Namely, it assumes that crime is the sole responsibility of police and unless actions or preventative measure are a direct response to crime, then all other police actions are secondary and perhaps even unimportant. Cutting crime is undoubtedly a critically important responsibility of police. However, to say in the latter part of her statement, that no more or no less is required, is negligent and irresponsible at best. To separate criminal responsibilities, we must first define crime. According to the Oxford Dictionary, crime is “an action or omission which constitutes an offence and is punishable by law.” (Oxford, 2013) When Theresa May outlined that the primary responsibility of the police was to cut crime, she suggested that they react to the breach of public law. Currently, numerous police responsibilities exist outside the field of law infraction. Take for example a lost child. Would one hesitate to inform the police that your child was lost or missing because it was not categorized as a crime? There are certainly countless examples of non-crime related situations where police action is vital. However, in this paper, I will focus specifically on preventative measures that do not fall under May's “cutting crime” strategy.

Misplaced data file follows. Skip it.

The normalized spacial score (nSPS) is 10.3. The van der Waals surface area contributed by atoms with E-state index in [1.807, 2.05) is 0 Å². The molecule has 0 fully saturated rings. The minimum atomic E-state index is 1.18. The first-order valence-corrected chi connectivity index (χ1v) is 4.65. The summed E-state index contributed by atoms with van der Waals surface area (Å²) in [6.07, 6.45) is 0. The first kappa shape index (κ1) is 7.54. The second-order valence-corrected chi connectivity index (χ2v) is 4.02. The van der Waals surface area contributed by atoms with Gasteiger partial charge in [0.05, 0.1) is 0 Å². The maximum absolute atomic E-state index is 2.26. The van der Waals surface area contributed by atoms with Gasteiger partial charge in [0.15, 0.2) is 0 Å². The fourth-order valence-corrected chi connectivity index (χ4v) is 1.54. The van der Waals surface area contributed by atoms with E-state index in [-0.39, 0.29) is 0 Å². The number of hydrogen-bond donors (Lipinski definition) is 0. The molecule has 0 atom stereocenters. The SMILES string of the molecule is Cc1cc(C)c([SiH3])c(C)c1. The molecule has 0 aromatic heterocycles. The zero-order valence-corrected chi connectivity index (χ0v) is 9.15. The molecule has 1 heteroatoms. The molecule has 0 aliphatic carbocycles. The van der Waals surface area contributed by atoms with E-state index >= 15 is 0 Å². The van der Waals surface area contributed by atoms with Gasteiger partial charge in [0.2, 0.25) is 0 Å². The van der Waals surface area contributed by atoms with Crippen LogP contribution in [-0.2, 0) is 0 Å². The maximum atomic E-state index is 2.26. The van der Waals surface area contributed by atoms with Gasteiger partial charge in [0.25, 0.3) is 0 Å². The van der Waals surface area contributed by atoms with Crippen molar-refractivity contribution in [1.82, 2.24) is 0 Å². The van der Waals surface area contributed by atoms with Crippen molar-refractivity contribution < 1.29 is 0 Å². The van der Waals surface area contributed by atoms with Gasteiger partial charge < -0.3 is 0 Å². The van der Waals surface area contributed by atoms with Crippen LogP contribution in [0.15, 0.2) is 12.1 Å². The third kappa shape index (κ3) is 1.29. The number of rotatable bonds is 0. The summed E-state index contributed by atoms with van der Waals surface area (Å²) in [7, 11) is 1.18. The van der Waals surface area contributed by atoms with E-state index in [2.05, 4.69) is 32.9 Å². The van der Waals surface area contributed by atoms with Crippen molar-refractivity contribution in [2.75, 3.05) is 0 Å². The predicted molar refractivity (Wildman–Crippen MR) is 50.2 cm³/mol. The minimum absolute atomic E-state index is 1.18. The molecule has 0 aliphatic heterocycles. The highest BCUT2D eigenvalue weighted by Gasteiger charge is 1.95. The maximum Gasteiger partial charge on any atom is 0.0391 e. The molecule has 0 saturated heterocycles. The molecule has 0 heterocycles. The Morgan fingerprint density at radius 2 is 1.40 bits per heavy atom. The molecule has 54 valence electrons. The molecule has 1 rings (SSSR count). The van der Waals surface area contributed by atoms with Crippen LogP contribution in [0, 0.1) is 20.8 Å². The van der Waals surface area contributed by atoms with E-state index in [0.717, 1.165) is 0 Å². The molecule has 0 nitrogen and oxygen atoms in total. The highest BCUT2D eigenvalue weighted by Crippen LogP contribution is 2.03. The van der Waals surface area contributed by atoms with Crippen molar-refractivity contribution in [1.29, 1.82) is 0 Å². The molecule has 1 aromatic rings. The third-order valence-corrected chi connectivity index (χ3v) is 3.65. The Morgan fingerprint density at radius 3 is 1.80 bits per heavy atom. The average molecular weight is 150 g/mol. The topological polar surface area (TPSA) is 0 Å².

Meaning that the nature in which the individual is surrounded by and exposed to, highly determines if they will commit a crime in the future. A neighbourhood that is suffering from high dropouts rates from secondary educational institutions, lacking social structures, poor social programs and infrastructure, is more likely to have high crime rates. Add to the formula, the strain theory – which states that although many people have similar goals and objectives, not all have the same opportunities or abilities. (www.socialscience.stow.ac.uk , 2013). In other words, crime might be a quick means to an end, as the opportunities and abilities are not within the individual’s grasp. Both of these theories explain as to why preventative measures should hold importance in policing. A study in The United States, conducted in 2008, showed that 68 percent of prison inmates did not have a high school diploma and a further study showed that students who attended a pre-kindergarten program increased their high school graduation rate by as much as 44 percent. (School Library Journal.com, 2008). It is most definitely not police responsibility to monitor and encourage students to complete their education. Rather, this study points out the pre-conditions, many times, years prior, that leads up to offenders committing crime. The argument could be said that the police's responsibility is to focus and deal specifically in fighting and responding to crime. Yet, closely analysing the strain and the social disorganization theory, we can see that the source of crime develops much earlier than can be anticipated. More preventative and sociological positions are needed by the police. Attention needs to be